Firing an employee is one of the most difficult decisions you will ever have to make as a business owner. Someone may not be a good fit for your team or consistently exhibit poor performance. Whatever the reason may be for their termination, no one wants to be the bearer of bad news to tell someone they are being let go.
Despite how challenging firing an employee can be, these tips can help provide guidance to ensure the process goes as smoothly as possible for all parties involved.
Offer opportunities for improvement beforehand
When an issue arises with any aspect of an employee’s performance, chances are that a series of events led to you needing to make a tough call. This is why frequent check-ins and performance reviews at least twice a year can help you be transparent with your employees about their progress and where they can improve.
Unless an employee has committed a violation of your company policy, termination should always be used as a last resort. A performance improvement plan (PIP) can be used as a probationary period to help your employee meet goals they may be struggling to achieve or curtail poor workplace behaviors and document their progress.
You may also find it helpful to get perspective from other members of your team as to your employee’s performance – have there been frequent missed deadlines, projects that need rework, are they incapable of accepting feedback? Documenting other team members’ experiences can help strengthen your case for why an employee needs to improve or help bring underlying issues to the surface. A termination should not come as a surprise to anyone – you want to make sure you give your employee ample time to improve his or her performance.1
Have HR as a witness
When firing an employee, the three people in the room should be you, your employee, and a human resources representative. Someone from HR can help guarantee that employees are treated fairly during the termination, keep conversations on track, and act as a witness in the event that anything escalates, whether that be needing to call the police or if that employee sues your company for wrongful termination.2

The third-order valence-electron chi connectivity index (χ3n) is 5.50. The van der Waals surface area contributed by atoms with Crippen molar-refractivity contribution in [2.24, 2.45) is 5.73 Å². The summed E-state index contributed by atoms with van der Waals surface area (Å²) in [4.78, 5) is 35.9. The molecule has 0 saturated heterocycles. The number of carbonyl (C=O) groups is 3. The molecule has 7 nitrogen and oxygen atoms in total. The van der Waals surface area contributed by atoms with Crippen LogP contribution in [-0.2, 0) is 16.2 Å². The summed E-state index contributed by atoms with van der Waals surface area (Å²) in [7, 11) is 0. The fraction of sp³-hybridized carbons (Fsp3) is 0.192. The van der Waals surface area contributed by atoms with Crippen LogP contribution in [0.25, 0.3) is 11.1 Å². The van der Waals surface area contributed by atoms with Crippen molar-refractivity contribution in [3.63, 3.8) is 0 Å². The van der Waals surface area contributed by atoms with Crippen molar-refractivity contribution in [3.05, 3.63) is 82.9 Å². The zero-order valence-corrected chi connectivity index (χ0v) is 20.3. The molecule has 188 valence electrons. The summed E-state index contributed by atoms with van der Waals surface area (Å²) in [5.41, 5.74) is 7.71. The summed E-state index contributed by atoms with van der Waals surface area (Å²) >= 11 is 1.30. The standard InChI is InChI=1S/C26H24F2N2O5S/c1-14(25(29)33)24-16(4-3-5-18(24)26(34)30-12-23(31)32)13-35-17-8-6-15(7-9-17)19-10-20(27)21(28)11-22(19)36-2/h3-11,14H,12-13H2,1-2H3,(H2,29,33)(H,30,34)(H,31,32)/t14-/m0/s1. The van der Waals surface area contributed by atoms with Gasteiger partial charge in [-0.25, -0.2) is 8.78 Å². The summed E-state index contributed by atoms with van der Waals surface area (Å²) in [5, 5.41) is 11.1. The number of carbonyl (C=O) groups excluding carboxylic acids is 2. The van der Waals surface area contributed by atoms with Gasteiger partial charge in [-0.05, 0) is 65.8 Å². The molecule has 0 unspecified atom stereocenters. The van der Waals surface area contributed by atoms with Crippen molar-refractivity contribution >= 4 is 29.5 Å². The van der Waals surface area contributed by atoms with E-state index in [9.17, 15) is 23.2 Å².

Working with HR can also be beneficial to help you make sure you are being impartial and following proper procedures. As an employer, you are not allowed to fire anyone on the basis of age, race, religion, disability, national origin, or because someone is pregnant or about to take medical leave. HR can help you determine if your reasons for termination blur any of these lines.3
Being terminated can be a very emotional experience. No matter what the reason for needing to fire your employee may be, they deserve a face-to-face meeting to hear the news. That means that your employee should not be informed of your decision via email, voicemail, text message, or phone call. If it is not possible to meet in person due to COVID-19 restrictions, or if they are a freelancer or contractor, a video meeting would be the next best option.
Once you have broken the news, be sure to stay in the room or on the video call. Prepare yourself with specific instances that led to your decision and have answers to questions that may arise about severance, the final paycheck, unused vacation time, retirement plans, or health insurance coverage.
Keep it clear, short, and professional